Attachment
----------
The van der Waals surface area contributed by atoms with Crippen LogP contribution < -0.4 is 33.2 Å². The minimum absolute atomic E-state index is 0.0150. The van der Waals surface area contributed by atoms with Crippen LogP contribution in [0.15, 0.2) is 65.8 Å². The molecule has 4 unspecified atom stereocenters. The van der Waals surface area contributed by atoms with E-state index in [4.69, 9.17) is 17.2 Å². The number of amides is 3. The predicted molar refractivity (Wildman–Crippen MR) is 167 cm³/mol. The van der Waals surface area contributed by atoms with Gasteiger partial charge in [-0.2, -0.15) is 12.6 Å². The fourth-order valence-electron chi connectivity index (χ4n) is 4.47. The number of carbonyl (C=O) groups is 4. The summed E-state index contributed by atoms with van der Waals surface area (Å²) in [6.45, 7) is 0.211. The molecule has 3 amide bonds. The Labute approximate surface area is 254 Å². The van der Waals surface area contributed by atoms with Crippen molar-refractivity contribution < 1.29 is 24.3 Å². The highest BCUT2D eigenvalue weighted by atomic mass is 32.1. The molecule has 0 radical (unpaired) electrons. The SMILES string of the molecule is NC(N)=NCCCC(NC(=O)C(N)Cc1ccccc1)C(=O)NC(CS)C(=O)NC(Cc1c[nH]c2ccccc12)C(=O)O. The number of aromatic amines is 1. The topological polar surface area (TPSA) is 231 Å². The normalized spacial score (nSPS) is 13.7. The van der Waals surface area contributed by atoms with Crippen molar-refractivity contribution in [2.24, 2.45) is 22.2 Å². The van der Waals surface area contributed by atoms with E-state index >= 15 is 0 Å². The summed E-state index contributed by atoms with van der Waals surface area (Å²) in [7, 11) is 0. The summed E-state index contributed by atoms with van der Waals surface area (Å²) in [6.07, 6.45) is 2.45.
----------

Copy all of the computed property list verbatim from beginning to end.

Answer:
The van der Waals surface area contributed by atoms with Crippen LogP contribution < -0.4 is 33.2 Å². The minimum absolute atomic E-state index is 0.0150. The van der Waals surface area contributed by atoms with Crippen LogP contribution in [0.15, 0.2) is 65.8 Å². The molecule has 4 unspecified atom stereocenters. The van der Waals surface area contributed by atoms with E-state index in [4.69, 9.17) is 17.2 Å². The number of amides is 3. The predicted molar refractivity (Wildman–Crippen MR) is 167 cm³/mol. The van der Waals surface area contributed by atoms with Gasteiger partial charge in [-0.2, -0.15) is 12.6 Å². The fourth-order valence-electron chi connectivity index (χ4n) is 4.47. The number of carbonyl (C=O) groups is 4. The summed E-state index contributed by atoms with van der Waals surface area (Å²) in [6.45, 7) is 0.211. The molecule has 3 amide bonds. The Labute approximate surface area is 254 Å². The van der Waals surface area contributed by atoms with Crippen molar-refractivity contribution < 1.29 is 24.3 Å². The highest BCUT2D eigenvalue weighted by atomic mass is 32.1. The molecule has 0 radical (unpaired) electrons. The SMILES string of the molecule is NC(N)=NCCCC(NC(=O)C(N)Cc1ccccc1)C(=O)NC(CS)C(=O)NC(Cc1c[nH]c2ccccc12)C(=O)O. The number of aromatic amines is 1. The topological polar surface area (TPSA) is 231 Å². The normalized spacial score (nSPS) is 13.7. The van der Waals surface area contributed by atoms with Crippen molar-refractivity contribution in [2.24, 2.45) is 22.2 Å². The van der Waals surface area contributed by atoms with E-state index >= 15 is 0 Å². The summed E-state index contributed by atoms with van der Waals surface area (Å²) in [7, 11) is 0. The summed E-state index contributed by atoms with van der Waals surface area (Å²) in [6.07, 6.45) is 2.45.